This is what it is like to be the victim of revenge porn, and why we need to criminalise it

Criminalising nonconsensual porn is the strongest way for society to send the message that the violation of sexual privacy is unacceptable

In 2012, before I started the Cyber Civil Rights Initiative (CCRI) and its campaign, End Revenge Porn, victims of nonconsensual pornography had few options. When someone turned their most intimate moments into public entertainment, no one could help them. Not lawyers. Not the police. Not victim advocates. Not family or friends.

Police would tell them it wasn’t a crime. Nothing could be done about it. The only advice victims were given: hire a lawyer.

Victims rarely found lawyers to take their cases. If they did, they‘d often pay an average $2,000 retainer fee just to send a cease and desist letter. Meanwhile, within minutes, their private photos would spread to pornographic websites, social networking platforms, and to the email inboxes of their personal and professional contacts.

Often, perpetrators post personal information alongside the images: a victim’s name, social media profiles, email addresses, physical addresses, phone numbers, and any other information they could get their hands on. Victims tell stories of being approached in the aisles of their local grocery store by strangers asking if they are porn stars, or of strangers showing up at their doorstep, saying they were responding to an invitation they found online.

Victims have tried using copyright laws to get the material down. If they had the strength and the time, they might spend months documenting and cleaning up their search results. This would force them to face the violation of their personal and sexual privacy on a daily basis. And the documentation is exhausting. Every time a victim has to take a screenshot of herself on a porn site, see the comments about her body, or read what strange men want to do to her, she feels violated. She feels threatened. She feels like it’s a nightmare that will never end.

Filing dozens of individual takedown notices with numerous websites might eventually pay off. Victims’ photos might come down – for a while. Within a few days, though, they’d be up again on hundreds of different websites. With no recourse, victims often gave up, left their jobs, transferred schools, moved, or even changed their names, like I did. Some considered suicide. Others followed through with it.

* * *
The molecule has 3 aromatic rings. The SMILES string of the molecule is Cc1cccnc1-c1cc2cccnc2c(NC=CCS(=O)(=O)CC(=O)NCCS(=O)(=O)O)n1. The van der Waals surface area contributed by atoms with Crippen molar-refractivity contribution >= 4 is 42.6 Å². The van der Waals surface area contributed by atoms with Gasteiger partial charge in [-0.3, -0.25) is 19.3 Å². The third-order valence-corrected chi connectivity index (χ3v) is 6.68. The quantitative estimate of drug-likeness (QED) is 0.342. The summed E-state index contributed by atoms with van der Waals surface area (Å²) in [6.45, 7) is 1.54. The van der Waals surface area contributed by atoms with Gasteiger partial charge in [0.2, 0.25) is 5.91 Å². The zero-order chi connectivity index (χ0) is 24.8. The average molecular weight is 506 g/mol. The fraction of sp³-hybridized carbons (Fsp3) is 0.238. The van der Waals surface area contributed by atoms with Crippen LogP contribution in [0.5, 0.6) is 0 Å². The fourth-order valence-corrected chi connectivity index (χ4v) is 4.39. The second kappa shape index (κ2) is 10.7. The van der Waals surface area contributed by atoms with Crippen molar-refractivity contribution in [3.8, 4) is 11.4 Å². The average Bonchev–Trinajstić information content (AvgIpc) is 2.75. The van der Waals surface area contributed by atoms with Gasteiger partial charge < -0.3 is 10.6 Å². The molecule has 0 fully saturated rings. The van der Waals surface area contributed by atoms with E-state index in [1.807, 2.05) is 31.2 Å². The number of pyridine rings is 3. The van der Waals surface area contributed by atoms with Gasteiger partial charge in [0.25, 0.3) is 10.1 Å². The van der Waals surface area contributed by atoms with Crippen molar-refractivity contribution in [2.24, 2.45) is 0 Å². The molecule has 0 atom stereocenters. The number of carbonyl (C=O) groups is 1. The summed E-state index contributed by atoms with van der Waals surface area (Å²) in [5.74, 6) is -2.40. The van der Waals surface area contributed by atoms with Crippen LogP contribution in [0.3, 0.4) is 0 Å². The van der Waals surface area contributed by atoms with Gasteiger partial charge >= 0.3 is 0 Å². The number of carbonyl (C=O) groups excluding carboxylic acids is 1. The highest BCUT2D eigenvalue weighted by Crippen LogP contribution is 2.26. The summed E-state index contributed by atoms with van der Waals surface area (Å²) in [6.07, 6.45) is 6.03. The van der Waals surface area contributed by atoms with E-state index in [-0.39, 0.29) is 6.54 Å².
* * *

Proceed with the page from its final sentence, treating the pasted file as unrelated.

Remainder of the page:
Victims are desperate for alternative solutions, because existing solutions—civil action, copyright, harassment or stalking laws—simply don’t work. Not only are they insufficient to help victims after the fact, they are clearly insufficient for preventing the conduct from occurring in the first place. If existing laws provided sufficient redress for victims, we wouldn’t still be hearing from victims every week. There wouldn’t still be hundreds of revenge porn sites. If existing laws offered either an effective deterrent or an adequate remedy, nonconsensual porn would not be a growing phenomenon.

Criminalizing nonconsensual porn is the strongest way for society to send the message that the violation of sexual privacy is unacceptable. It is the strongest way to send the message that victims are not to blame for what has happened to them. It is the strongest way to deter potential perpetrators from engaging in this conduct at all.

That is why CCRI advocates for comprehensive, carefully drafted criminal laws against this practice. We want strong laws that protect privacy and safeguard important social values. When the right to privacy is threatened, so are the other values of a free society, such as dignity, autonomy, and freedom of expression. So it’s great news that from next week posting these images will be a criminal offence in England and Wales.

Technology is becoming more integrated into all of our lives. Increasingly, we are constantly connected to the Internet and constantly surrounded by cameras and other recording devices. The opportunities to use private information to destroy a person’s career, educational opportunities, family life, or personal relationships are growing every day. We are all at risk. Strong legal protection against vicious invasions of privacy is something all of us need, whether we realize it yet or not.

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